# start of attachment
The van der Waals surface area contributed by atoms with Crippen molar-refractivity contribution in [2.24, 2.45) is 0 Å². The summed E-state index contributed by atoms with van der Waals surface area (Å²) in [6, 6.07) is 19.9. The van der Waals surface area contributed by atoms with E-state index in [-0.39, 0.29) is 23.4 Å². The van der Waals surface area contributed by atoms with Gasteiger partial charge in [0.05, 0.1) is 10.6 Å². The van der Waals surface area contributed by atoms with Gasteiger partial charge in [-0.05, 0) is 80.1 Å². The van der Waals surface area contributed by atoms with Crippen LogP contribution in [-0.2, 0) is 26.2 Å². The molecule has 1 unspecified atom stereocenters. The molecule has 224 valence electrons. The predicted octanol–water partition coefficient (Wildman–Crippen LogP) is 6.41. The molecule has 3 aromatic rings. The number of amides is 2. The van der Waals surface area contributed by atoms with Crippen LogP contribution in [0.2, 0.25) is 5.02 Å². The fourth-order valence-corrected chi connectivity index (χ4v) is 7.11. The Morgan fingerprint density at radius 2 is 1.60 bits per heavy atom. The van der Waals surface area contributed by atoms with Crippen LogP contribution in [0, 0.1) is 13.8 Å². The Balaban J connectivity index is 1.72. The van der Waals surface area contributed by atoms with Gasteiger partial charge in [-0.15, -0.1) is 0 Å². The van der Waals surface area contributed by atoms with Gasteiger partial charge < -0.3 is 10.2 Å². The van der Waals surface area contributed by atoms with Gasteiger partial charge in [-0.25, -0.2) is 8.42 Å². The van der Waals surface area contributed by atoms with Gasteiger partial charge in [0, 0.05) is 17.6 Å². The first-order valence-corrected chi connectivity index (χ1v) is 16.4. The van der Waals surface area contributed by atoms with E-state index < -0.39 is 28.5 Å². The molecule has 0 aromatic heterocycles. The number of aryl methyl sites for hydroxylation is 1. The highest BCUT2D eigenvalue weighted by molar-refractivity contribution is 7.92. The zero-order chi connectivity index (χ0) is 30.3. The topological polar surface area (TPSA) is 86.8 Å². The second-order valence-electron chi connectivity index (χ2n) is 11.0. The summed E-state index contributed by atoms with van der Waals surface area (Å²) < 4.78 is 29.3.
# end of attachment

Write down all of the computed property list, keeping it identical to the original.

The van der Waals surface area contributed by atoms with Crippen molar-refractivity contribution in [2.24, 2.45) is 0 Å². The summed E-state index contributed by atoms with van der Waals surface area (Å²) in [6, 6.07) is 19.9. The van der Waals surface area contributed by atoms with E-state index in [-0.39, 0.29) is 23.4 Å². The van der Waals surface area contributed by atoms with Gasteiger partial charge in [0.05, 0.1) is 10.6 Å². The van der Waals surface area contributed by atoms with Gasteiger partial charge in [-0.05, 0) is 80.1 Å². The van der Waals surface area contributed by atoms with Crippen LogP contribution in [-0.2, 0) is 26.2 Å². The molecule has 1 unspecified atom stereocenters. The molecule has 224 valence electrons. The predicted octanol–water partition coefficient (Wildman–Crippen LogP) is 6.41. The molecule has 3 aromatic rings. The number of amides is 2. The van der Waals surface area contributed by atoms with Crippen LogP contribution in [0.2, 0.25) is 5.02 Å². The fourth-order valence-corrected chi connectivity index (χ4v) is 7.11. The Morgan fingerprint density at radius 2 is 1.60 bits per heavy atom. The van der Waals surface area contributed by atoms with Crippen LogP contribution in [0, 0.1) is 13.8 Å². The Balaban J connectivity index is 1.72. The van der Waals surface area contributed by atoms with Gasteiger partial charge in [-0.15, -0.1) is 0 Å². The van der Waals surface area contributed by atoms with Gasteiger partial charge < -0.3 is 10.2 Å². The van der Waals surface area contributed by atoms with Gasteiger partial charge in [-0.25, -0.2) is 8.42 Å². The van der Waals surface area contributed by atoms with Gasteiger partial charge in [0, 0.05) is 17.6 Å². The first-order valence-corrected chi connectivity index (χ1v) is 16.4. The van der Waals surface area contributed by atoms with E-state index < -0.39 is 28.5 Å². The molecule has 0 aromatic heterocycles. The number of aryl methyl sites for hydroxylation is 1. The highest BCUT2D eigenvalue weighted by molar-refractivity contribution is 7.92. The zero-order chi connectivity index (χ0) is 30.3. The topological polar surface area (TPSA) is 86.8 Å². The second-order valence-electron chi connectivity index (χ2n) is 11.0. The summed E-state index contributed by atoms with van der Waals surface area (Å²) < 4.78 is 29.3.